During my eight years at UNB I volunteered within the community of Fredericton (Pinegrove nursing home/Junior Reds program at UNB) as well as coached the summer sport camps at UNB. I was also a volunteer referee for local middle and high school volleyball tournaments. The UNB sport camps provided the first real experience I had instructing youth and I did this for three consecutive summers. After the sport camps I decided to enter the Bachelor of Education program. It was through my interest in community and being involved that I realized what I wanted to study.

Another factor that influenced my area of study was a short term employment at the New Brunswick Youth Centre. The realization that many aboriginal youth populated these facilities made me question what was being done at the public education level to keep these youth in school. Almost all youth in the facility had been failed one way or another by the public education system. Some kids in the youth prison did not have parents that were equipped to support them or did not have parents at all. Who do these children turn to? I was deeply affected by what I saw at the youth prison.

There is a need for successful programs to be implemented that support First Nation’s people and not simply directives by government through policy which sustain further subjectification of aboriginal youth. The idea of post secondary allowance being as low as it is provides a prime example of a government program in place which appears to provide “free education” but in actuality one can barely survive on the monthly allowance provided. It is reasons such as this that need to be motivators for aboriginal youth to make change, to address discriminatory and inept policy and to succeed in higher education. In order to see change we must change and in order to be heard we must earn that privilege. Being committed to yourself, your education and your overall wellness is the main goal, it is not to obtain the degree to say that you did it, it is to use this knowledge to provide a better life for yourself and others.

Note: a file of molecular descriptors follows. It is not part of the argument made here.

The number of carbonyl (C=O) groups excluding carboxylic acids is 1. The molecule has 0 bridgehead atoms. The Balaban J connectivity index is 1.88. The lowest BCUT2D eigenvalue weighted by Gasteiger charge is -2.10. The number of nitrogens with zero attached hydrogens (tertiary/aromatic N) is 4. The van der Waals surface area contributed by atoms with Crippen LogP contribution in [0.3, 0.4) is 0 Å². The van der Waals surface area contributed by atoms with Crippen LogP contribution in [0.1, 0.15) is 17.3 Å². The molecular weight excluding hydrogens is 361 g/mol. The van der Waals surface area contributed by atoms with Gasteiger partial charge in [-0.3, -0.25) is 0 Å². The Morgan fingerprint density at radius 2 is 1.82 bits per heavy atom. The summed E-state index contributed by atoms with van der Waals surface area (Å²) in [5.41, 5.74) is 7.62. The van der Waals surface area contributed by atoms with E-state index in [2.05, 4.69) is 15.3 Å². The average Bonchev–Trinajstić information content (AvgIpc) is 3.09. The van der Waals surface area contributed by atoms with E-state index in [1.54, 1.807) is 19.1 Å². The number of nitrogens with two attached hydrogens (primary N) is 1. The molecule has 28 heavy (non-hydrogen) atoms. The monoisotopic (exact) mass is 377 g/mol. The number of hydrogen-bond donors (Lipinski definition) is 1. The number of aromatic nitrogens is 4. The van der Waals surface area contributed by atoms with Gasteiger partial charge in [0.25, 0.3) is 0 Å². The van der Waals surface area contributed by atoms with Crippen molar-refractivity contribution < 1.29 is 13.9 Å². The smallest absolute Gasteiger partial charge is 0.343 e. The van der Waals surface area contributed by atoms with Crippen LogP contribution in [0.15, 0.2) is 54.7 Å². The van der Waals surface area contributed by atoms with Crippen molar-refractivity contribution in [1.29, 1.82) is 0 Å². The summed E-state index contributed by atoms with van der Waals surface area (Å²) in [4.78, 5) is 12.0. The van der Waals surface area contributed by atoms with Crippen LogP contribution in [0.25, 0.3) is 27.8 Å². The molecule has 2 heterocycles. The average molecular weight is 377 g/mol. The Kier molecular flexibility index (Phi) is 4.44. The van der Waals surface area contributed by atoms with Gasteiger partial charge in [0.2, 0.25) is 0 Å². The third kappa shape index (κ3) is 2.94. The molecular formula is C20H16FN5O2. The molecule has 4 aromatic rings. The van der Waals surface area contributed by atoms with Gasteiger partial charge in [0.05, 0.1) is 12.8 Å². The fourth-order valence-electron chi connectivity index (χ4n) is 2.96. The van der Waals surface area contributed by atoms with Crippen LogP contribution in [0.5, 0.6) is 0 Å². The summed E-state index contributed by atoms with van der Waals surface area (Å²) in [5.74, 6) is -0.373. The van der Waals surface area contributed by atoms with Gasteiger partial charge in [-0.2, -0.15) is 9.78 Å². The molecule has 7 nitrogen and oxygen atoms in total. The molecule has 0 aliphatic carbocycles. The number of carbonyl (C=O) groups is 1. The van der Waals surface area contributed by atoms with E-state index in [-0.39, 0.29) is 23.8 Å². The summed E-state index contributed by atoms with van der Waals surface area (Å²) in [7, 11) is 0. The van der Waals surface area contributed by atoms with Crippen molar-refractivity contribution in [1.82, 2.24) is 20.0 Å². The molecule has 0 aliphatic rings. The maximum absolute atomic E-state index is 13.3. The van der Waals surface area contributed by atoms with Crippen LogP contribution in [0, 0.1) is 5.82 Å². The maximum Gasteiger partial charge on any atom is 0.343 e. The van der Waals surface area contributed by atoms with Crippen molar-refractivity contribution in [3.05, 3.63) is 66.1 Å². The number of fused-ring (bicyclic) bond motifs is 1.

I am passionate about diversity and incorporating multiculturalism awareness into the school curriculum not just as a guideline but as a mandate. Statistics Canada states that by 2050 we will be the first country in the history of the world to be overcome by immigrants. By the year 2017 one out of every three students in the classroom will be of a different race. These numbers are staggering. Immigrant children have high drop-out rates, high absenteeism, face discrimination and suffer low academic standing. If we do not address this issue immediately our country will suffer grave consequences. Imagine 2/3 of our population in Canada with no education. Through the critical studies program at UNB I will better equip myself to be influential in education of minorities. With these alarming rates of immigration it is obvious that the issues surrounding First Nations people will only get worse.

Higher education, staying involved with the community and being committed to a better life are factors which have influenced where I am today, what I have accomplished and what I will accomplish. I cannot express enough how important it is to provide First Nation youth with the support needed to obtain higher education. No matter what situation life has placed you in it is within your power to change.